Doralyn S. Dalisay
Director, Center for Chemical Biology and Biotechnology, Uni. of San Agustin

Doralyn S. Dalisay

PhD, 2005 (Microbiology)
UNSW Science

A bit about me...  

Doing science is what I do as the Director of the Center for Chemical Biology and Biotechnology (C2B2) at the University of San Agustin, Iloilo City, Philippines. I am one of the pioneering scientists working on the biodiversity, biological activities, and chemistry of marine sediment-derived actinobacteria from the Philippine archipelago that could one day help find new antibiotics and potentially address the problem of drug-resistant pathogenic bacteria.

My group explored the Philippine archipelago for the presence of promising actinobacteria found in the marine sediment samples collected on different islands in the country. My laboratory at C2B2 houses a library of more than 3,000 highly diverse marine sediment-derived actinobacteria isolates serving as “BioBank for Drug Discovery Research” in the country.

Quick-fire Q&A:

Do you have a favourite quote or mantra?

Possibilities won’t exist if we don’t have the guts to try, keep going, and moving forward.

What are you reading/listening to?

Pale Rider: The Spanish Flu of 1918 and How It Changed the World by Laura Spinney and I’m listening to the OST of Crash Landing on You.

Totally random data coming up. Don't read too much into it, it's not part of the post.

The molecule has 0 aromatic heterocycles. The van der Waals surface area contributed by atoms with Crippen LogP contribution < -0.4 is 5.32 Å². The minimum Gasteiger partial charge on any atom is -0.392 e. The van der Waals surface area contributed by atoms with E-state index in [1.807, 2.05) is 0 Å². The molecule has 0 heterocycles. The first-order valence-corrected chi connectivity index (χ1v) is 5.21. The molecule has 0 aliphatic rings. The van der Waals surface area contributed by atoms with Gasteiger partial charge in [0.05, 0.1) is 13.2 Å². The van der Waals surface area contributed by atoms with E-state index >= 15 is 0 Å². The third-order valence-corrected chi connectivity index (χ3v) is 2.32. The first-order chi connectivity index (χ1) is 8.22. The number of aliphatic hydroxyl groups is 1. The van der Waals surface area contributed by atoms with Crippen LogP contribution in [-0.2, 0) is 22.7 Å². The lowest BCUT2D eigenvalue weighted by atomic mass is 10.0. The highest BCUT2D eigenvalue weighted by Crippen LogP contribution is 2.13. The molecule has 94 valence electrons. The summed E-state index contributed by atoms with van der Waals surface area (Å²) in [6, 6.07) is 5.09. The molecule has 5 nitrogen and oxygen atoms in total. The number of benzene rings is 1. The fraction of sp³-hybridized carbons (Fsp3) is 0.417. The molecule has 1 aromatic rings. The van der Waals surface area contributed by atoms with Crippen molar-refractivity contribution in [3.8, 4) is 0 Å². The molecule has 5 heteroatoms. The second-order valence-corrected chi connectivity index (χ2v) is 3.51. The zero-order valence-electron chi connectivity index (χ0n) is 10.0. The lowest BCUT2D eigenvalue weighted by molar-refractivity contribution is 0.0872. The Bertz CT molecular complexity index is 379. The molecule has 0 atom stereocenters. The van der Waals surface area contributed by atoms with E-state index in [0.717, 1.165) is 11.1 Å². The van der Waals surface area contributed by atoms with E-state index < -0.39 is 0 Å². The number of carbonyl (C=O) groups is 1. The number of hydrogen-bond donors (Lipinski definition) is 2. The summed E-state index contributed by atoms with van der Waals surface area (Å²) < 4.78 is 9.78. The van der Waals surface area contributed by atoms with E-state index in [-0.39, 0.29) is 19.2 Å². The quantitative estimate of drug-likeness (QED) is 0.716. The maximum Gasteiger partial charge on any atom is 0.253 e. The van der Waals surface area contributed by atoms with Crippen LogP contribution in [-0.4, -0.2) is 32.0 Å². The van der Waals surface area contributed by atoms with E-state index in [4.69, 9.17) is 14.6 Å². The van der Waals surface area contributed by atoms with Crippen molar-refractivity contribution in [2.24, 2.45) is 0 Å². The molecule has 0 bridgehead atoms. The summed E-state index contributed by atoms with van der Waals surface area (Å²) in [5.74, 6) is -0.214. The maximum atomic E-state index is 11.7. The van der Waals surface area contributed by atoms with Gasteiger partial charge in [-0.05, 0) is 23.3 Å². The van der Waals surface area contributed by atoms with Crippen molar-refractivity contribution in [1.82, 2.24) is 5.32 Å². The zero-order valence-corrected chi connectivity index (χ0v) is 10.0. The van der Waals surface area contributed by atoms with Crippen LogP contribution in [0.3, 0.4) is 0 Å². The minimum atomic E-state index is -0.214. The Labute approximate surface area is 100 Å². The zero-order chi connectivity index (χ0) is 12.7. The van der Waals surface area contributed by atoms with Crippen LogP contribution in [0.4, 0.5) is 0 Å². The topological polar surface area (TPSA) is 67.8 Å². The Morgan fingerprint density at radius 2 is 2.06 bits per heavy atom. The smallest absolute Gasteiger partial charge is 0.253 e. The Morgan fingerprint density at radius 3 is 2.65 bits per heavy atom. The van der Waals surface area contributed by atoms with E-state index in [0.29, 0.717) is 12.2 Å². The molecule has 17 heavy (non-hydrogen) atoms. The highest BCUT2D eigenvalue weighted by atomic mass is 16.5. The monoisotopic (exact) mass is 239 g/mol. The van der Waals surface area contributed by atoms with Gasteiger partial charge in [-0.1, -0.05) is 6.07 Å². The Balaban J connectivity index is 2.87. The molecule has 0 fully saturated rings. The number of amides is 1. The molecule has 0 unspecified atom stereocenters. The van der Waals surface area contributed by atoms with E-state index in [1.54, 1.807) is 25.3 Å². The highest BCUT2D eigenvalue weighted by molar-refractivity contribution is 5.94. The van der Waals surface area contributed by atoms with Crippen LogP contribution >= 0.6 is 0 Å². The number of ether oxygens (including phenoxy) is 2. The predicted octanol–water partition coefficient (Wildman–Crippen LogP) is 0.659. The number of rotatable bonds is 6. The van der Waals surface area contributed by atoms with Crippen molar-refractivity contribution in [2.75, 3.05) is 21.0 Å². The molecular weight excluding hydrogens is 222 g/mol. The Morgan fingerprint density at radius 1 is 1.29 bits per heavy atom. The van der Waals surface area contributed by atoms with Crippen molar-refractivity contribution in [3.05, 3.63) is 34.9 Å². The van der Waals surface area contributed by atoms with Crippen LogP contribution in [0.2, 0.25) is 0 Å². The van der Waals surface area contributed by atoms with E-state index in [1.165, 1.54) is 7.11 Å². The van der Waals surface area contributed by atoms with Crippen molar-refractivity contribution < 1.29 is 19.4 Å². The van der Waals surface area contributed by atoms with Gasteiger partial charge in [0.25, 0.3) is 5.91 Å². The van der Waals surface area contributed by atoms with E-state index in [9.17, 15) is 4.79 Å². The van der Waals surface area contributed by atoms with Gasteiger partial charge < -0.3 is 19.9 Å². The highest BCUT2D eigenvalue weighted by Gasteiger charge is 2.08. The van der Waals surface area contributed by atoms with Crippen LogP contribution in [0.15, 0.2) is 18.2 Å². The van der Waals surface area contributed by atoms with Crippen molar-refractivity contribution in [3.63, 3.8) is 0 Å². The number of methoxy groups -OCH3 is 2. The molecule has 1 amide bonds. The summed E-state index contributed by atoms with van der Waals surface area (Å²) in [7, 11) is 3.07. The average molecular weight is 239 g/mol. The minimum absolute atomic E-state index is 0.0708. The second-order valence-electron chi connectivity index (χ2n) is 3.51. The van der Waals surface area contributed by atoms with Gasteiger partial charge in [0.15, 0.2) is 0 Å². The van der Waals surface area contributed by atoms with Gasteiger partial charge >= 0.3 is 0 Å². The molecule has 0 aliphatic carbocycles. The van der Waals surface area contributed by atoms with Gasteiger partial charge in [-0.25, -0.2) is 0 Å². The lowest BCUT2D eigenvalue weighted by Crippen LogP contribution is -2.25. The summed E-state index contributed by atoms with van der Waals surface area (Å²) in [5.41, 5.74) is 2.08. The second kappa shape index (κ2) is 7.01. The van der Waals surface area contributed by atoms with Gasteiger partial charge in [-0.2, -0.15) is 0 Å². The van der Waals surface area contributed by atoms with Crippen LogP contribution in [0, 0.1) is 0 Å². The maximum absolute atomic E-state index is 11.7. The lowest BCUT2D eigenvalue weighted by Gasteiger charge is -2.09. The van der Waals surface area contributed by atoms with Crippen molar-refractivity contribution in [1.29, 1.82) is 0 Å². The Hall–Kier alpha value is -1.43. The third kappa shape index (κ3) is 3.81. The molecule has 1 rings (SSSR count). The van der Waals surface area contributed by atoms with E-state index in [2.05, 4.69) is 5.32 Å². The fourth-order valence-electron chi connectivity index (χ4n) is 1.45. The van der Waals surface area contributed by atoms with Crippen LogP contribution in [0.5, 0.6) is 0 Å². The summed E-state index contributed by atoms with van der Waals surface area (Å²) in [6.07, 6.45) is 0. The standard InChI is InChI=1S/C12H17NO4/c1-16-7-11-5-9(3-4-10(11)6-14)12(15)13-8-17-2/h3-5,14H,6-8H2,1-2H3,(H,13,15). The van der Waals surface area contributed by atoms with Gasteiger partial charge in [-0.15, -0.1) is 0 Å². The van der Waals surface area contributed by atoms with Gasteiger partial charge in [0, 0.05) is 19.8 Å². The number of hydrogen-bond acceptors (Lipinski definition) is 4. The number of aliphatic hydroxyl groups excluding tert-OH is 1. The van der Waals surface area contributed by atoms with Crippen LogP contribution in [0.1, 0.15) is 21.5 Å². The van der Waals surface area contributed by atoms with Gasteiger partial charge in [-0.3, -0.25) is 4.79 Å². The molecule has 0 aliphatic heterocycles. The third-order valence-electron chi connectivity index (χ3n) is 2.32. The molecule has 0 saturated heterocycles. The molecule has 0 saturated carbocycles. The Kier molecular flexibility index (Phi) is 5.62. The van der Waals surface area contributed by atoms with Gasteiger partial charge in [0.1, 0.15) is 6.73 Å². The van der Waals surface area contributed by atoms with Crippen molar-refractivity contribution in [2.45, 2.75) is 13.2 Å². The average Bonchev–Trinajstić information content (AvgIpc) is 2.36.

How did your time at UNSW help shape who you are today?

My UNSW education played a pivotal part in my professional and personal growth. It inspired me to pursue my passion for serving the Philippines through innovation to find solutions in areas that matter to society, such as new medicines to mitigate public health threats. It has been a fantastic journey for me and a truly humbling experience to come home and serve the Philippines through drug discovery research and development.

How do you remain resilient in your line of work?

Working in research and development is challenging, with many failures and disappointments. Still, with a growth mindset, you can turn these challenges into lessons or inspirations for improvement in the future.

What was your most memorable experience from your time at UNSW?

I melded science with wellness. I remember going to the Aquatic Centre for a lap swim while my PCR experiments are running. When I finished my aquatic exercise, my PCR experiments were over and ready for downstream analysis. That quick wellness break gave me more energy to keep going for more exciting experiments in the lab.

What advice would you give a student approaching the end of their degree?

Work for your purpose, serve, and give back for a meaningful life.

Why is science important?

Science drives technology, technology drives innovation, innovation drives economic growth and provides a positive impact to society.